Didier Pironi was a French racing driver who competed in Formula One between 1978 and 1982 with three teams (Tyrrell, Ligier and Ferrari). He was the leading driver in the 1982 F1 championship when he crashed at Hockenheimring and retired from racing. Before his F1 career, he was the European Formula Renault champion and he took the overall victory at the 1978 24 Hours of Le Mans.
Didier Joseph Louis Pironi was born on March 26th, 1952, in Villecresnes near Paris. He studied engineering and earned a degree in science, but he never entered the family construction business because he decided to develop a racing career.
Didier started to race because of his cousin
Didier's cousin Jose Dolhem was eight years older than him and Didier watched Jose while racing. Jose attended the famous Winfield Racing School at Circuit Paul Ricard and Didier announced that he also wants to become a racing driver. Didier's family wasn't happy with his decision, but they agreed to finance his racing venture.
The 18-year-old Didier attended the Winfield Racing School, along with the likes of Jacques Lafitte, Rene Arnoux, Alain Prost and Jean-Pierre Jarier. Pironi was awarded Pilot Elf sponsorship in 1972 and in the following year he debuted in the National Formula Renault series. He finished 6th in the classification.
Pironi's rally adventure at Tour de Corse
In 1974, Elf allowed him to have his own team and Didier became the champion, with seven wins in 20 races. In 1975, Elf was backing Pironi's Formula Renault Europe entry, but engine problems caused a few retirements and he finished third in the final standings. Formula Renault was a kind of a qualifying series for the Formula 2, so Pironi had to stay one more year in the competition to prove that he is good enough.
It is less known that Pironi competed in one event of the World Rally Championship. In November 1975, he entered Tour de Corse with Renault 12 Gordini. His co-driver in the #17 car was Gerard Bonnamour. They didn't reach the finish.
Le Mans debut and Formula Renault title in 1976
In 1976, Pironi debuted at 24 Hours of Le Mans, driving Porsche 934 Turbo for the German Kremer Racing team alongside Bob Wollek and Marie-Claude Beaumont. The French trio finished 19th overall and fourth in the GT class.
In 1976, Pironi won the European Formula Renault with twelve wins in 17 races. His next step was Formula 2. He competed for Ecurie Renault Elf team and finished third in the classification of the 1977 Formula 2, behind his teammate Rene Arnoux and the American Eddie Cheever Jr. Pironi scored one victory (at Estoril) and five podiums during the season.
Sensational victory at Formula 3 Monaco GP
In 1977, Didier participated again at Le Mans. He was driving Renault-Alpine A442 of Hughes de Chaunac, who was his boss in the Ecurie Elf team only in the practice session. Pironi shared the car with Rene Arnoux and Guy Frequelin. They qualified 5th but retired on the first lap when the car caught fire due to an oil leak, so Didier didn't race.
He captured attention of motorsport fans by winning the 1977 Formula 3 Monaco Grand Prix, which was held during the Formula One weekend. He was driving Toyota-powered Martini MK21 of Ecurie Elf and he won ahead Elio de Angelis and Anders Olofsson.
Third place in Formula 2 and victory at Monaco earned him a dream job – he became a Formula One driver. He signed for Tyrrell. Team boss Ken Tyrrell knew Didier since 1972 when they met at the Pilot Elf competition.
Pironi's F1 debut season with Tyrrell
In November 1977, the Elf Team Tyrrell announced that Didier would become Patrick Depailler's teammate for the 1978 season. The season started early, with the Argentine Grand Prix in January.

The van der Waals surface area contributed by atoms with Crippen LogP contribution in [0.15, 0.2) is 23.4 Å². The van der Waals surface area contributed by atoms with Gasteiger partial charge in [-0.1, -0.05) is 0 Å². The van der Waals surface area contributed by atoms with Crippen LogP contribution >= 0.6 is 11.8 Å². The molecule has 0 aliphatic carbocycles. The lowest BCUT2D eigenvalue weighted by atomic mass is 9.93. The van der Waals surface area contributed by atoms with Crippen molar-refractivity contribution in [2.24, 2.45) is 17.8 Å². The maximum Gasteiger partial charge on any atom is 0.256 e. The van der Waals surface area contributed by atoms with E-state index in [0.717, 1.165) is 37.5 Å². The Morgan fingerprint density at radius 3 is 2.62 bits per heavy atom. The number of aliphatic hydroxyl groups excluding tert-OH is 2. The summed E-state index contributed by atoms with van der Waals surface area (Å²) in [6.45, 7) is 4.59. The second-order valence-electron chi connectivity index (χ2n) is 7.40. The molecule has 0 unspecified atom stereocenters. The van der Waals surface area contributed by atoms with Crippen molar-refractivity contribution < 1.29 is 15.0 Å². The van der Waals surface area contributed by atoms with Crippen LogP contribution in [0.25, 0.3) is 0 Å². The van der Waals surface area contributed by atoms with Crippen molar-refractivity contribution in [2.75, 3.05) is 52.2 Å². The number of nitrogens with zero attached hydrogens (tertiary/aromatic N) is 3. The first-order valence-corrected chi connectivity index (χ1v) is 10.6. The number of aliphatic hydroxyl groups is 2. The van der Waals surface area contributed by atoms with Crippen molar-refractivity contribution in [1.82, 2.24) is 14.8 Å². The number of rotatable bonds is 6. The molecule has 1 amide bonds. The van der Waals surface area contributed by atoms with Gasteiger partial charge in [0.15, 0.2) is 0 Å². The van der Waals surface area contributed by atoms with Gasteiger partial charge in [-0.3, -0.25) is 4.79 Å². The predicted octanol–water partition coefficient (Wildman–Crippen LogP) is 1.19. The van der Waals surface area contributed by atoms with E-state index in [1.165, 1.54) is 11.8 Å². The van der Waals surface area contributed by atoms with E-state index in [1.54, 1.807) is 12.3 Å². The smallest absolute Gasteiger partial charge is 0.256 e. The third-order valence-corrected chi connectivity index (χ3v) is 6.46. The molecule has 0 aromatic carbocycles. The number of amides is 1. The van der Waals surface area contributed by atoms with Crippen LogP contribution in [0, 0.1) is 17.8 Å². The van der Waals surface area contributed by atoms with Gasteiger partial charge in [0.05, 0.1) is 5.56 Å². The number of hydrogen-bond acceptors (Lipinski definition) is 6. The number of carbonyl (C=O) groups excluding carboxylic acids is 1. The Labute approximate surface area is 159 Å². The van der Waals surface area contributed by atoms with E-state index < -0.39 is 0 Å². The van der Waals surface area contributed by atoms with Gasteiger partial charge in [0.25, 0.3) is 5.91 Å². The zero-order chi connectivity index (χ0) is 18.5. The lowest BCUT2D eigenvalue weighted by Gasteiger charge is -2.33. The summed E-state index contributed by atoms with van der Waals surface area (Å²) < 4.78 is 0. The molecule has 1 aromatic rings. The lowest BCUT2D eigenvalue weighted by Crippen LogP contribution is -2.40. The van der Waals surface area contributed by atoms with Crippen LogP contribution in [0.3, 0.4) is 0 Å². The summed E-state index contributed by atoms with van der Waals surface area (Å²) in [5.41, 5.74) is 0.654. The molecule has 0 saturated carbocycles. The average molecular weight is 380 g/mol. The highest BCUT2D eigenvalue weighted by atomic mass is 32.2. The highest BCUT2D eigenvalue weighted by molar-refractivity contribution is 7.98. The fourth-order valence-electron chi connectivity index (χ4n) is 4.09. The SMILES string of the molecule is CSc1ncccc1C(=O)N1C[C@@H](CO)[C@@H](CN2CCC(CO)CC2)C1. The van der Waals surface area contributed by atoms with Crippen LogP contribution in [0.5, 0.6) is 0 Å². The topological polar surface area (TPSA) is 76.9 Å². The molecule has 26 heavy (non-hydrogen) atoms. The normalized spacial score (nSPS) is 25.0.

Pironi debuted in Formula One with the #3 Cosworth-powered Tyrrell 008, which was the successor of Tyrrell's P34 six-wheeler. Pironi qualified 23rd at the Buenos Aires racing track and finished 14th. Already in the next race in Brazil, Didier scored his first championship point with a sixth place, starting 19th on the grid.
The next race was held in Kyalami, South-Africa, and Didier again took one point. After retirement at Long Beach in California, Pironi scored more points at Monaco and Belgium. He finished fifth on the streets of Monte-Carlo, in the race won by his teammate Depailler, and took sixth place at Zolder.
15th in the classification of 1978 F1 season
After the successful opening of the debuting season, with four point finishes in six races, Pironi was less successful during the rest of the season. He took only two more points with fifth place at German Grand Prix at Hockenheimring. The season was also marked by Pironi's opening lap collision with Riccardo Patrese at Dutch Grand Prix at Zandvoort and a huge multicar crash at Monza, in which Pironi participated. Ronnie Peterson died one day after that accident due to complications after the surgery.
Pironi finished his first Formula One season with seven points on his account and 15th in the drivers' standings. His teammate Depailler finished 5th and the team finished fourth in the classification.
Historic Le Mans victory for Renault
Although Pironi's 15th place was the worst result of his F1 career, the season of 1978 can still be declared as one of the most successful, if not the most. The reason for this is his overall victory at 24 Hours of Le Mans.
He participated in the famous endurance event in one of three factory-entered Alpine-Renault A442B Turbo cars. His co-driver was Jean-Pierre Jaussaud. Renault lost from Porsche in 1976 and 1977 and the French manufacturer was determined to finally take their first Le Mans victory.
And they succeeded. All through the race, only Renaults were in the lead, with a chance to take a double victory. After 18 hours, the leading #1 car of Jean-Pierre Jabouille and Patrick Depailler stopped due to an engine failure. Pironi and Jaussaud took the lead, seven laps ahead of two Porsche 936s, and remained in front until the chequered flag. The #3 Alpine-Renault A442B remained the only Renault car in the brand's history to win at Le Mans.
With the reputation of a Le Mans winner, Didier had the offer to join Jacky Ickx in a Porsche 936 for the 1979 edition of the race but Ken Tyrrell intervened and the deal failed. Ken also insisted that Pironi had to fulfill his two-year contract and Pironi's transfer to Renault Elf team was stopped.
Childhood friend Jarier as the new teammate